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What are Hypnagogic Hallucinations?

Some of us have strange experiences when we sleep. Maybe it’s a nightmare, or the feeling of someone is sitting atop your chest, making it hard for you to move or breathe. These are commonly known as sleep disturbances, the latter more well known as sleep paralysis. Similarly, hypnagogic hallucinations are another type of sleep disturbance.

Read on to find out more about it and its symptoms.

Some of us have strange experiences when we sleep. Maybe it’s a nightmare, or the feeling of someone is sitting atop your chest, making it hard for you to move or breathe. These are commonly known as sleep disturbances, the latter more well known as sleep paralysis. Similarly, hypnagogic hallucinations are another type of sleep disturbance.

Read on to find out more about it and its symptoms.

What are Hypnagogic Hallucinations?

As the name suggests, hypnagogic hallucinations are hallucinations that occur just as you’re falling asleep. You might feel, hear, see or smell something that’s not real or present. If you’re having a visual hallucination, you may see patterns, shapes, faces of animals, and other vivid images. Auditory hallucinations involve hearing sounds, voices or music. Sensory hallucinations include experiencing bodily sensations, such as weightlessness or the feeling of freefall.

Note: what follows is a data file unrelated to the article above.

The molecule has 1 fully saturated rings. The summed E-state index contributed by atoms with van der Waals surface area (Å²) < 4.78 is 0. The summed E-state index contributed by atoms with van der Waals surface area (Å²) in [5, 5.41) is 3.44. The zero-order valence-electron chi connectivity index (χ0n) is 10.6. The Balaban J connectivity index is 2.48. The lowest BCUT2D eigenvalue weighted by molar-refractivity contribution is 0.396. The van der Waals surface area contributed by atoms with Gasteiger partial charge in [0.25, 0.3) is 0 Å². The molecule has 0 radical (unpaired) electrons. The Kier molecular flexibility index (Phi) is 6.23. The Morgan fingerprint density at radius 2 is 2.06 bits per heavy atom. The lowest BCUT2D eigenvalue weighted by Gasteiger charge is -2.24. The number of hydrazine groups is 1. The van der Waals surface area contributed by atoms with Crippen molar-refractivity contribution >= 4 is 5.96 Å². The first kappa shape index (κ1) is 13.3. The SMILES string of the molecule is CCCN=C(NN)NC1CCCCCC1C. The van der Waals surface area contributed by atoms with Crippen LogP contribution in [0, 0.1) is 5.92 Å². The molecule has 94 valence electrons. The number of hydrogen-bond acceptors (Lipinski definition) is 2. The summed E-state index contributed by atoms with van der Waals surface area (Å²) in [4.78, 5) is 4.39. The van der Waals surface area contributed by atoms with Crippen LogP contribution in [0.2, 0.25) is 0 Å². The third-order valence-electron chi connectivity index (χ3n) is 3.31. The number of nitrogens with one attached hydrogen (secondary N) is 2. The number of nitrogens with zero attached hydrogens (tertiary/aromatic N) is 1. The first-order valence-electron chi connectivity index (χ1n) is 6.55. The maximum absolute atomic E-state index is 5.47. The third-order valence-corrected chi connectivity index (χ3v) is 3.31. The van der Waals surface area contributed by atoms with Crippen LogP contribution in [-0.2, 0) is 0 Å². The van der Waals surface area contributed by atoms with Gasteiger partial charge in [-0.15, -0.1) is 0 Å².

As per the data sourced by the Sleep Foundation, 86% of hypnagogic hallucinations are visual, 8-34% are auditory and 25-44% are sensory. (1) A trademark feature of these hallucinations is that they are pretty straightforward and do not have a storyline, unlike dreams. You may see a kaleidoscopic image (visual hallucination) or hear a doorbell ringing (auditory) without any attached plot. These hallucinations are also short-lived and occur as you’re falling asleep, indicating that your sleep cycle has just begun.

As with sleep disorders, hypnagogic hallucinations can seem scary and confusing when you’re experiencing them. But these hallucinations are quite common, and there’s largely no cause of concern. Let’s learn a little more about this unusual sleep experience to demystify it.

Hypnagogic Hallucinations VS Nightmares & Hallucinations

Hypnagogic hallucinations are different from nightmares, and are starkly unlike hallucinations related to mental health disorders, such as schizophrenia.